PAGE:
I'm concerned that this is the trip where Jimmy and I finally devolve into some sort of ginger-speak-
crypto-language. Either that or we'll implode in full Machiavellian glory in an airport Sbarro and Ryan will finally get to lead The Unacceptable Risks and turn it into a Folk Punk band.

Feel free to place bets on any one of these eventualities as part of our new fundraising scheme. Contact our bookie, David.

I like how these pictures show me looking carefree and full of sunshine while Jimmy looks like a big ball of stress when the reality of launch day is the opposite 99% of the time. The constant blogging by phone is entirely accurate. I'm looking forward to these two upcoming launches because they are neither my circus nor my monkeys.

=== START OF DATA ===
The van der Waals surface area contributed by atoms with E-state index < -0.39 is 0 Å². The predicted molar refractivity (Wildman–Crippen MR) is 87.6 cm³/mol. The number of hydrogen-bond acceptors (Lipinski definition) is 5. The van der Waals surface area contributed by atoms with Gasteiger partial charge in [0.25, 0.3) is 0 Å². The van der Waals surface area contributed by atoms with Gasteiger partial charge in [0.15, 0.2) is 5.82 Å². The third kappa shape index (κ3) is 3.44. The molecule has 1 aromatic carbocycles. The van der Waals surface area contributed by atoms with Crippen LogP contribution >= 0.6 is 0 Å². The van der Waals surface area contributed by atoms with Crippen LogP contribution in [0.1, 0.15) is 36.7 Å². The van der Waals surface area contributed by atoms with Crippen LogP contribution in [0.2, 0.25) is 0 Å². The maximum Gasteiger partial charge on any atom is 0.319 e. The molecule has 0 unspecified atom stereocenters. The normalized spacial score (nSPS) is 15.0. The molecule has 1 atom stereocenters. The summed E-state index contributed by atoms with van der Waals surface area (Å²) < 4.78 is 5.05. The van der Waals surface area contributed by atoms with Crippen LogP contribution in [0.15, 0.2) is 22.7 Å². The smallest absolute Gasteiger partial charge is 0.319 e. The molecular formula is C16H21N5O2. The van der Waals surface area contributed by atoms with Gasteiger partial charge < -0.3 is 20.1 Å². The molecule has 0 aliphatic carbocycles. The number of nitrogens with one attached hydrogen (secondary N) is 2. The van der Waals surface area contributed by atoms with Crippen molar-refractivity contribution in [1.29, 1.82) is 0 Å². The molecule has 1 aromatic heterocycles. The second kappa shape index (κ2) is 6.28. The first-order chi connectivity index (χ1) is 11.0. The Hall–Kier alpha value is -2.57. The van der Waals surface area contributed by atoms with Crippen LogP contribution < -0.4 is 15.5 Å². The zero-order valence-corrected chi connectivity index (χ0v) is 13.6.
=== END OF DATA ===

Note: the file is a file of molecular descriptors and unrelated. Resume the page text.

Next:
Monday, September 19, 2016

As the Bloon tURns

When we last left our intrepid heroes they had completed another successful mission in an epic season finale full of excitement! 

Even though the blog has been quiet the team has been active. Everyone had a busy summer. 

Jimmy went to Goddard for his internship. Hopefully he'll tell you about that in his own post.

The rest of the team met a few times over the summer to test out the new drone and prepare for our new UAS project that we are going to do with NCCU. We met so many times because the new drone was being persnickety. If you're wondering when we met, just think back to all of the days where the weather said, "Feels like 110 degrees." It was so molten one day that the factory plastic was melting on the drone. On the day we finally got the thing to fly it was so hot that we just made it hover for a minute, landed it, and ran inside.